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Friday, May 18, 2007


Dear SJA Families;

It is always so amazing to me how quickly the month of May flies by. As always there are mixed feelings about the passage of time. As we watch the students grow and change it is interesting to witness the flux in alliances and perspective also! The school itself is full of change and though we may miss some of what has been….we also hope toward a future that has many positive exchanges for us to partake in.

I thought it would be interesting to cover the definition from Wikipedia. It might even give us insight into why change can be so difficult for us to embark on at times.

“… the meaning of change is in terms of variation. Change is the word used to describe the transition that occurs from same to different. Change, the quality of impermanence and of flux, has had a chequered history as a concept. In ancient Greek philosophy, while Heraclitus saw change as ever-present and all-encompassing, Parmenides virtually denied its existence. Ptolemaic astronomy envisioned a largely static universe, with erratic change confined to less worthy spheres. Medieval thought fostered great respect for authority and revelation, severely cramping any encouragement of change.
Isaac Newton and Gottfried Leibniz harnessed mathematical concepts into calculus to provide mathematical models of change. This constituted a major step forward in understanding flux and variation.
With the rise of industrialisation and capitalism, the importance attached to innovation grew, and social and political upheavals and pressures often forced change by violent revolution (as in North America in the late 18th century and in later imitators). By the late 20th century much business and New Age thought focussed enthusiastically on transformation in management, in function and in mental attitudes, while ignoring or deploring changes in society or in geopolitics. And Madison Avenue receives payment to repeat the litany of the fad for change: In the fast-changing world of today, you need ... product X.”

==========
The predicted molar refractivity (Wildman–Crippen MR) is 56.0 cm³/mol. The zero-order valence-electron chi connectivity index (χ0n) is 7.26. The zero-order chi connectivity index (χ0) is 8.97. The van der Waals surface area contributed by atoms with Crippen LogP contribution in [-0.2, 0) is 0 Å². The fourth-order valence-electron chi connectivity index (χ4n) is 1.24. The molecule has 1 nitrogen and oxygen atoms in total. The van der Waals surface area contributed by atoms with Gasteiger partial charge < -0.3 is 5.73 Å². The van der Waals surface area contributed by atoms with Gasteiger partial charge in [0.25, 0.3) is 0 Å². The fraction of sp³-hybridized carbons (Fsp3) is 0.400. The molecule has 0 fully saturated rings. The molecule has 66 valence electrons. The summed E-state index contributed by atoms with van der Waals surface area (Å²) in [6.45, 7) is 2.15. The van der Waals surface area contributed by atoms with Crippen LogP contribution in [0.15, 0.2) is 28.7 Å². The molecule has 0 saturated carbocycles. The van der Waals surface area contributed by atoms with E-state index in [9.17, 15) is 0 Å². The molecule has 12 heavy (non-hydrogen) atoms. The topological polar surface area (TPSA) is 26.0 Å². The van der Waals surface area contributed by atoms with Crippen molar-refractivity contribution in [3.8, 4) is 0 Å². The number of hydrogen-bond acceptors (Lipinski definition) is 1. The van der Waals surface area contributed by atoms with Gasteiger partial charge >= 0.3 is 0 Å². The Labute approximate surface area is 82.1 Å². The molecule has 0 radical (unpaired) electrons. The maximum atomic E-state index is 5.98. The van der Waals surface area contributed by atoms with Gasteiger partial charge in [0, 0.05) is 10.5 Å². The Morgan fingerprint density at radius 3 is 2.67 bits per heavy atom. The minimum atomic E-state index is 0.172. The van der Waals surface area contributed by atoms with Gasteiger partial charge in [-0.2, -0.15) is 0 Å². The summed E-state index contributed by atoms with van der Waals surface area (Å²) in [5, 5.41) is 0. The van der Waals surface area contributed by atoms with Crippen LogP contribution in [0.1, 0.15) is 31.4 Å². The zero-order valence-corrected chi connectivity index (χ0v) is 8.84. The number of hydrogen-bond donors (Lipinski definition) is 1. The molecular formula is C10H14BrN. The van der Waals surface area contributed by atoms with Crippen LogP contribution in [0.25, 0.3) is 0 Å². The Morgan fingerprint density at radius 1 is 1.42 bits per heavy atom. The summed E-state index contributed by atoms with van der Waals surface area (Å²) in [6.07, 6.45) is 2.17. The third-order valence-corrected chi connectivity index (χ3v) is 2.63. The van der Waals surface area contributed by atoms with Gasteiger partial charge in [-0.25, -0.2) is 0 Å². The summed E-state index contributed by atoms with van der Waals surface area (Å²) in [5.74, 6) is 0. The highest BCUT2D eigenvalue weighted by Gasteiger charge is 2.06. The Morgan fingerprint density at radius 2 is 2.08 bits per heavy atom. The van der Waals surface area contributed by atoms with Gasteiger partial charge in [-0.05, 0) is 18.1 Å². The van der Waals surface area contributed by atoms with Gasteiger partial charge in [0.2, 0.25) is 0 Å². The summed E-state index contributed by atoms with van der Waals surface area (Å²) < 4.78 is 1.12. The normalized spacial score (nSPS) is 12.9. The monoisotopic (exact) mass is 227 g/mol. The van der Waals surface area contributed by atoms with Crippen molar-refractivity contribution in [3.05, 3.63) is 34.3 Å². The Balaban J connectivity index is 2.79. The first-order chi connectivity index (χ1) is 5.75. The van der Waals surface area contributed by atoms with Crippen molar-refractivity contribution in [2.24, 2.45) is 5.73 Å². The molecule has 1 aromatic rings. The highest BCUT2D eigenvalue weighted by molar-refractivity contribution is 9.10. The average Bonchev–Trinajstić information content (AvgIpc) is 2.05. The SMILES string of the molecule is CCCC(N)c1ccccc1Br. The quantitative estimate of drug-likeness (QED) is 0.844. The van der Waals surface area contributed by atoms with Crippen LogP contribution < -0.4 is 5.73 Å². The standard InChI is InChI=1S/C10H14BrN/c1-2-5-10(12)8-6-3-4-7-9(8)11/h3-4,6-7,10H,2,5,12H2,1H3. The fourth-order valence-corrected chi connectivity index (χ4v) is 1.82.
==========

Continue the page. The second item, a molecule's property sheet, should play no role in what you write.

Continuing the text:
Some quotes about change for us to reflect on:
All changes, even the most longed for, have their melancholy; for what we leave behind us is a part of ourselves; we must die to one life before we can enter another." ~ Anatole France
"All things in this world are impermanent. They have the nature to rise and pass away. To be in harmony with this truth brings true happiness." ~ Buddhist chant "Change is not merely necessary to life -- IT IS LIFE." ~ Alvin Toffler
"Everyone thinks of changing the world, but no one thinks of changing himself." ~ Tolstoy
"For me, words are a form of action, capable of influencing change." ~ Ingrid Bengis
"If we can recognize that change and uncertainty are basic principles, we can greet the future and the transformation we are undergoing with the understanding that we do not know enough to be pessimistic." ~ Hazel Henderson
"In the same way as the tree bears the same fruit year after year, but each time new fruit, all lastingly valuable ideas in thinking must always be reborn." ~ Albert Schweitzer
"In times of profound change, the learners inherit the earth, while the learned find themselves beautifully equipped to deal with a world that no longer exists." ~ Eric Hoffer
"It is not a matter of exposing one's unchanging identity, the true self that has always been, but a way of exposing one's ceaseless growth, the dynamic self that has yet to be." ~ James Carse
"Just because everything is different doesn't mean anything has changed." ~ Irene Peter
"Of the forces which are imperceptible forces, none is greater than that of change ... all things are ever in the state of change ... therefore the I of the past is no longer the I of today." ~ Chang-tzu
"Plus ça change, plus c'est la même chose." ~ Alphonse Karr ** Translation: "The more things change, the more they remain the same."
"You must be the change you wish to see in the world." ~ Mahatma Gandhi
"The only thing that doesn't change, is change." Bob
To change is good; to dream is better; to serve outweighs the rest!!

God Bless You All,
Machelle Nagel, MA Ed.